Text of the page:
1. Limited time only! Sign up for a free 30min personal tutor trial with Chegg Tutors
    Dismiss Notice
Dismiss Notice
Join Physics Forums Today!
The friendliest, high quality science and math community on the planet! Everyone who loves science is here!

Change in Kinetic Energy/ Work

  1. Oct 8, 2016 #1
    1. The problem statement, all variables and given/known data
    000000000.PNG

    2. Relevant equations
    ΔKE=W+FcosΘd
    KE=.5mv^2
    Final Vel^2=initial Velocity^2+2ax

    3. The attempt at a solution
    So calculate the force at x=2.6 to -5.356N, set 2.6(-5.356)=1.3Vf^2-1.3(0^2) which seemed to prove a problem as the square of the final velocity was negative, but just used that negative square in the difference of kinetic energy equation and got -5.356 J- 0= -5.356 as the change in Kinetic energy or work. I am skeptical of my methods and also a little clueless on the second part of the problem.

    Many thanks
     
  2. jcsd
  3. Oct 8, 2016 #2

    SammyS

    User Avatar
    Staff Emeritus
    Science Advisor
    Homework Helper
    Gold Member

    Please display the problem statement in a form that can be read with reasonable effort.

    Perhaps, type it out.
     
  4. Oct 8, 2016 #3
    A 2.6 kg block is initially at rest on a horizontal frictionless surface when a horizontal force in the positive direction of an x axis is applied to the block. The force is given by https://edugen.wileyplus.com/edugen/shared/assignment/test/session.quest2529127entrance1_N10035.mml?size=14&ver=1475946606896&algorithm=1&rnd=1475946607102 [Broken], where x is in meters and the initial position of the block is x = 0. (a) What is the kinetic energy of the block as it passes through x = 2.6 m? (b) What is the maximum kinetic energy of the block between x = 0 and x = 2.6 m?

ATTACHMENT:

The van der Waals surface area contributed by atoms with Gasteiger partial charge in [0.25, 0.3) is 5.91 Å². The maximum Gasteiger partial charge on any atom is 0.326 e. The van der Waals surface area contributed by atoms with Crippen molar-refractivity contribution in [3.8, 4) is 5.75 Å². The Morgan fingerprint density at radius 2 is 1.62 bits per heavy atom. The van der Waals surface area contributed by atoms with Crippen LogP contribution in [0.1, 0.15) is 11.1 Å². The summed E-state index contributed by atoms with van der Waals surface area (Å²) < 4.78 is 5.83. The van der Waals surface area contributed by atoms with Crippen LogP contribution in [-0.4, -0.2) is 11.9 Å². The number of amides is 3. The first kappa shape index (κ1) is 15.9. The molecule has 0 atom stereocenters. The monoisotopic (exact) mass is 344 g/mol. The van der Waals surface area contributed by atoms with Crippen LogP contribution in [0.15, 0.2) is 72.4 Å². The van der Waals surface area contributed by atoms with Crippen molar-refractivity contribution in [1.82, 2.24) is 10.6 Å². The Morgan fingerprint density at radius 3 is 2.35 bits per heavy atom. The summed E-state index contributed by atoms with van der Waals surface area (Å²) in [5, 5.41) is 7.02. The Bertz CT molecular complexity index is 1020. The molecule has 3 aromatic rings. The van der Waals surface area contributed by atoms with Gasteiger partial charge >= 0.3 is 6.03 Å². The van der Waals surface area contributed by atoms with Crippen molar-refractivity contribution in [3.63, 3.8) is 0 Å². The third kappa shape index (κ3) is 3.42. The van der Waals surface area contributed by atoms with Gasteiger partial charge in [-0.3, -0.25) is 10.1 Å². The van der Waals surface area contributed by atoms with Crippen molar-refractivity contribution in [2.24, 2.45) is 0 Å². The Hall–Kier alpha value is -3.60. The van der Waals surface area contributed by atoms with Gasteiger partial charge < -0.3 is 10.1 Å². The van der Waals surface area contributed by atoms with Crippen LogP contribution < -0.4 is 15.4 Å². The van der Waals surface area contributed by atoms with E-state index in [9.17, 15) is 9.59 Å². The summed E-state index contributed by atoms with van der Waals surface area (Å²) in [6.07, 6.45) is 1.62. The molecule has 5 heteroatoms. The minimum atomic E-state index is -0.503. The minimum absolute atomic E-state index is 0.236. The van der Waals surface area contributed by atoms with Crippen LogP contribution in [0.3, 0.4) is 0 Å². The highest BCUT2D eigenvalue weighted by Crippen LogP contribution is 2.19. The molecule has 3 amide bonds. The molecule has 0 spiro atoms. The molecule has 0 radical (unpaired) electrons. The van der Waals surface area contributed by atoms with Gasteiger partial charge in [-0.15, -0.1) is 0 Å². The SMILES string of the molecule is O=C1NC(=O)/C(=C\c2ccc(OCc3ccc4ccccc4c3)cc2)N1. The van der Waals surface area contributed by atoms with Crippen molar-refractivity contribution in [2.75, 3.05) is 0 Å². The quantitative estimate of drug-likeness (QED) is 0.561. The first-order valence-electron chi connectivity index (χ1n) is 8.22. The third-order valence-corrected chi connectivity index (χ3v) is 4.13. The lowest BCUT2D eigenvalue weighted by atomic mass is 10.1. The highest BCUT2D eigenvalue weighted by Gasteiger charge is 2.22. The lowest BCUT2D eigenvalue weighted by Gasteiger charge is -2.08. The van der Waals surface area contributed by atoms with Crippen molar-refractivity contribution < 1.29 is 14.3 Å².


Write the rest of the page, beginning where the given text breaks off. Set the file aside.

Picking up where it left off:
Last edited by a moderator: May 8, 2017
  5. Oct 8, 2016 #4

    SammyS

    User Avatar
    Staff Emeritus
    Science Advisor
    Homework Helper
    Gold Member

    That's better. We also have:
    F(x) = (4.7 - x2)i newtons.
    or
    ##\ \vec F (x)=(4.7-x^2)\hat i \ ##​

    What is F at x = 0? What is F at other locations?
     
    Last edited by a moderator: May 8, 2017
  6. Oct 8, 2016 #5

    Ray Vickson

    User Avatar
    Science Advisor
    Homework Helper

    Your formula ##V_f^2 = V_i^2 + 2ax## does not work; it assumes that ##a## is a constant, which is not true in this problem.
     
  7. Oct 9, 2016 #6
    Okay so I integrated the force to 4.7x-x^3/3. I am unsure of what to do next
     
  8. Oct 9, 2016 #7
    I am silly. I got 6.36 J for part 1. Now part 2 is a bit more confusing
     
Know someone interested in this topic? Share this thread via Reddit, Google+, Twitter, or Facebook

Have something to add?
Draft saved Draft deleted